DataRoom AM: Rio’s buyback

A $5 billion buyback program could be announced by the iron ore miner soon to provide larger capital returns to shareholders.

Mining giant Rio Tinto is said to be close to announcing a share buyback worth close to $5 billion as part of a five-year strategy to lift underlying dividends by at least 10 per cent.

Elsewhere, several big name deals were sealed over the festive season as Macquarie Radio Network finally secured a game-changing radio merger with Fairfax, Hoyts fell into Chinese hands, Telstra expanded its Asian presence and RetireAustralia’s owners agreed to an offer from New Zealand interests. But while plenty of deals took place, perhaps the biggest news was a takeover that fell through in the form of Ferrovial’s $1 billion push for control of Transfield Services.

Mining analysts believe Rio Tinto could announce as early as next month a buyback of its shares worth up to $5 billion, according to the Australian Financial Review. The move is said to be part of a five-year strategy to lift underlying dividends by at least 10 per cent, and comes amid mounting pressure from Glencore chief executive Ivan Glasenberg for Rio to provide a “substantial” capital returns to shareholders.

A buyback could support Rio Tinto’s lagging share price and prompt Glencore to make another pitch to Rio’s board following its failed $US190 billion merger proposal in August.

Meanwhile, Transfield Services’ board has put itself under plenty of pressure to deliver in 2015 after failing to come to terms with suitor Ferrovial. The Spanish construction giant lobbed a $1bn bid the way of Transfield in October but merger talks came to an end just before Christmas owing to a major valuation gulf with Transfield’s board.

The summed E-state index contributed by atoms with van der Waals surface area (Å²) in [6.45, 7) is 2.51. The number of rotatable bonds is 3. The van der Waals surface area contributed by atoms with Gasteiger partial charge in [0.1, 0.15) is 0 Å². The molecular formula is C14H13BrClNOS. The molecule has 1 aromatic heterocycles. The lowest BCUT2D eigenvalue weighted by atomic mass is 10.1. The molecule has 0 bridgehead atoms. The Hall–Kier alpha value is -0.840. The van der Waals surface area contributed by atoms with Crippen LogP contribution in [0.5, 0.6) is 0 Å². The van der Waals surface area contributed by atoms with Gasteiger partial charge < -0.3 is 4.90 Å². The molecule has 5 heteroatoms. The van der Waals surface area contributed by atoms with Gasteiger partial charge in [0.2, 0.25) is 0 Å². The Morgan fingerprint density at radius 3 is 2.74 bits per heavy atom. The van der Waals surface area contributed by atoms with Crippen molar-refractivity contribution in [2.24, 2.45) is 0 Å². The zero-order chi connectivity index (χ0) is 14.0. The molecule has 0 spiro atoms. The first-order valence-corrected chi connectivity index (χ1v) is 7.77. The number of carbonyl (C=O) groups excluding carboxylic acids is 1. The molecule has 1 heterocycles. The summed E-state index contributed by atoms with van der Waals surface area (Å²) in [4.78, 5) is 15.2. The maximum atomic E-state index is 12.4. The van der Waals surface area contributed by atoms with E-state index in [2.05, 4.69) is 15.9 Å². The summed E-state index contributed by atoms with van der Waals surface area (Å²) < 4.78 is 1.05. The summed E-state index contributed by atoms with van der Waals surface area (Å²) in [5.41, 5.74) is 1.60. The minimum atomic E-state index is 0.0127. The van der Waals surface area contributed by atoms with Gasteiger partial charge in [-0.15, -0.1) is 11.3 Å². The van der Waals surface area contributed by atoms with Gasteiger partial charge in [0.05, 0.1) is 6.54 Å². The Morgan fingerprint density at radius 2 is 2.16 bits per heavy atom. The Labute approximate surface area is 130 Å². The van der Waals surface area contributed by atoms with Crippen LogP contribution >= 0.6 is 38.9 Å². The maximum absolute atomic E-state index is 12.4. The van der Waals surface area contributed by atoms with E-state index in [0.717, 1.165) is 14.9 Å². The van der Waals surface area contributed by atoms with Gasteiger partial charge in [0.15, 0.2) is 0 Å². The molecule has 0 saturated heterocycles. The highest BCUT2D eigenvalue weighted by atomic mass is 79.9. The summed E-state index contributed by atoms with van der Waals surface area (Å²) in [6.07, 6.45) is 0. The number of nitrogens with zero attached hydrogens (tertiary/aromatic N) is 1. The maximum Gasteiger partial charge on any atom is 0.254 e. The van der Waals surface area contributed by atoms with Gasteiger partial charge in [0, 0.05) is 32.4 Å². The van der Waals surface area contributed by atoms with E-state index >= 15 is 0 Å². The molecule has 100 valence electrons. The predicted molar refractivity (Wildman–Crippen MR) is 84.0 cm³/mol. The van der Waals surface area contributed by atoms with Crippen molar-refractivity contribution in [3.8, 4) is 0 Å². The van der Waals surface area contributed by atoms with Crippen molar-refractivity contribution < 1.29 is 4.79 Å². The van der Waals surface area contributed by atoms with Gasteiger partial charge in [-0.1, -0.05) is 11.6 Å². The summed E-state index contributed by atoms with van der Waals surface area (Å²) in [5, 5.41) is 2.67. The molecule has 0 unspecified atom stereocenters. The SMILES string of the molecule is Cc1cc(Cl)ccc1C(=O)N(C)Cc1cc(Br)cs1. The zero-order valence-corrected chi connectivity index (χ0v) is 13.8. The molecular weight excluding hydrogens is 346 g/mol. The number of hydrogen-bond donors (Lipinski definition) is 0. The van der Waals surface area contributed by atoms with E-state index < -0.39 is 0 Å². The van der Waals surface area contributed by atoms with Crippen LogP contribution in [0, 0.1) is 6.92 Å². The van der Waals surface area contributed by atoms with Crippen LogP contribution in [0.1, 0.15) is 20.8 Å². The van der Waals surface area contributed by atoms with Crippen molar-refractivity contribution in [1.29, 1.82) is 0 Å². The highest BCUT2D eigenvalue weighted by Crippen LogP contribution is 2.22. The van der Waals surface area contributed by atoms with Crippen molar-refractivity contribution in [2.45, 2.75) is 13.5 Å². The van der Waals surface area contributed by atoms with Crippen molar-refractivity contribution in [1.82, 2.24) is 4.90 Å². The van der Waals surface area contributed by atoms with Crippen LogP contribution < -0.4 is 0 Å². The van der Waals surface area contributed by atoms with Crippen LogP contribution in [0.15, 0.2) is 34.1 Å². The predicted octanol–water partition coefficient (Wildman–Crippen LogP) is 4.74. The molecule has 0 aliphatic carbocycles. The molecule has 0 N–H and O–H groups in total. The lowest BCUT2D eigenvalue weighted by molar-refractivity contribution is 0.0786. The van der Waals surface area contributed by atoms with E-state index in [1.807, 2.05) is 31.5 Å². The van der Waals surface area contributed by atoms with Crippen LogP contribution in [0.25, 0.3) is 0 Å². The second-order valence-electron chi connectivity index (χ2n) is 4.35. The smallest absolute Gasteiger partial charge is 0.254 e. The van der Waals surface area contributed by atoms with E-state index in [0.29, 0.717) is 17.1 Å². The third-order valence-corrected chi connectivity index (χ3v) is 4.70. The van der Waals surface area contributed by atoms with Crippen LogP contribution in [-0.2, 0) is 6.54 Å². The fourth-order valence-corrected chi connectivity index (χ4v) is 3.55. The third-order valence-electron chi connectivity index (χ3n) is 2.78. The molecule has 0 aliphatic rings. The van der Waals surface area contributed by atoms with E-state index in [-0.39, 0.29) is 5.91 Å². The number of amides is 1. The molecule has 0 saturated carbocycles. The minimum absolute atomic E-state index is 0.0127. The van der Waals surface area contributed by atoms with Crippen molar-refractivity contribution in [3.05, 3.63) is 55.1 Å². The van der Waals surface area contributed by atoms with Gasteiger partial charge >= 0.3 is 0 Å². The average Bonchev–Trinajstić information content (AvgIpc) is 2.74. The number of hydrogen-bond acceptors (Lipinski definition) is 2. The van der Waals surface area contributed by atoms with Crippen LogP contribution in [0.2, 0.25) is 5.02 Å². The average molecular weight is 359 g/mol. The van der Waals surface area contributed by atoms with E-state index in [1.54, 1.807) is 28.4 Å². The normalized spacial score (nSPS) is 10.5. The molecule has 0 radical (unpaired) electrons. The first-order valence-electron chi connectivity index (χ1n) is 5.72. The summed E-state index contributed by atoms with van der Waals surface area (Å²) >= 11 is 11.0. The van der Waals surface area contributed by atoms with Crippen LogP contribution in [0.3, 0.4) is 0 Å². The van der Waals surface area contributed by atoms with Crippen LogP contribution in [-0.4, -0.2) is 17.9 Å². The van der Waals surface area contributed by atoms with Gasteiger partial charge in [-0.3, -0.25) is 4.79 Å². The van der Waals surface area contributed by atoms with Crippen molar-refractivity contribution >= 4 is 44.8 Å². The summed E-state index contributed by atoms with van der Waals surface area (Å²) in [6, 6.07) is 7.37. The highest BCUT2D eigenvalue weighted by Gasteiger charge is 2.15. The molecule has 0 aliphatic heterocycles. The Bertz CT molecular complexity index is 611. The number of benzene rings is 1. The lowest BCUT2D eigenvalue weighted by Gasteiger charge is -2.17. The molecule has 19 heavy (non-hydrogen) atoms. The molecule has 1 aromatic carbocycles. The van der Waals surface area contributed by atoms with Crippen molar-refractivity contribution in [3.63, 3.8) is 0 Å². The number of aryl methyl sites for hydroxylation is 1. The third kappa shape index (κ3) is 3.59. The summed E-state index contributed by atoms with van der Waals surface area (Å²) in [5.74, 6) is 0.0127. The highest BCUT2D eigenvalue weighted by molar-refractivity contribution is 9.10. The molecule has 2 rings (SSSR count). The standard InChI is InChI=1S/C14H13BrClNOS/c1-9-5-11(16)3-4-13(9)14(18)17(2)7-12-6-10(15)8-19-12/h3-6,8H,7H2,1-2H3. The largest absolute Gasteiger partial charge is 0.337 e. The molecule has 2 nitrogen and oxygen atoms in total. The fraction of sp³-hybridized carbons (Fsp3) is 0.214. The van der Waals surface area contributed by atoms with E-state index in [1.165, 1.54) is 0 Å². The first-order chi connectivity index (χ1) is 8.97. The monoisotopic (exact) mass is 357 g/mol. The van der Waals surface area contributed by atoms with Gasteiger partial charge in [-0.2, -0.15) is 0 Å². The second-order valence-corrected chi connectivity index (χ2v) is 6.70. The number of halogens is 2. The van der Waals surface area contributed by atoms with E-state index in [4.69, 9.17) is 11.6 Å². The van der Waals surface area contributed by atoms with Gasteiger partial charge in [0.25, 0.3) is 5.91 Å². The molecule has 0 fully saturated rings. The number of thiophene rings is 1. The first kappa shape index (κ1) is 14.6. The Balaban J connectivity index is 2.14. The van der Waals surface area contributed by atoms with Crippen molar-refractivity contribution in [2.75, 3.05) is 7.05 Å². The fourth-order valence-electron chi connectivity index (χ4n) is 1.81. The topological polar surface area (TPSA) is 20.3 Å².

The failure to seal a deal at Transfield presented a sharp contrast to a number of other deals long in the sights of investors, with several takeovers taking place around Christmas. One of the biggest was the purchase of cinema group Hoyts by China’s ID Leisure. The deal with current owner Pacific Equity Partners was likely in the vicinity of $900 million, about double the valuation when PEP bought in back in 2007.

On a smaller scale financially was the long-awaited merger agreement between Fairfax Media’s radio division and Macquarie Radio Network. The tie-up will see Macquarie shareholders secure 45.5 per cent of the combined entity and Fairfax investors claim 54.5 per cent, while Fairfax will also receive $18m in cash. The merger, which excludes Fairfax’s 96FM in Perth (acquired by APN for $78m), requires ACCC approval and a vote of approval from Macquarie investors in March.

In telecommunications, Telstra confirmed pre-Christmas rumours of a purchase of Asian-based Pacnet for about $850m. The deal makes good on Telstra’s promise to broaden its Asian presence, with an expanded data centre network and more submarine cables. Telstra hopes to finalise the agreement around the middle of the year.

In the aged care sector, Infratil has teamed with New Zealand Superannuation Fund to claim control of local retirement village operator RetireAustralia for $640m. The company’s owners –Morgan Stanley and JPMorgan – had weighed a $600m IPO in 2014 but scrapped such plans in August.

Meanwhile, the board of Skilled Group has rebuffed a $600m-plus merger approach from rival Programmed Group. A combination of the two workforce and service providers has long been viewed as a logical move, but a deal appears unlikely at this stage as Skilled complains of ‘opportunistic timing’.

Finally, Seven Group has won a crucial court battle to claim control of the troubled Nexus Energy through a controversial $180m purchase, while Dexus Property Group has bought the Lakes Business Park in south Sydney for $153.5m.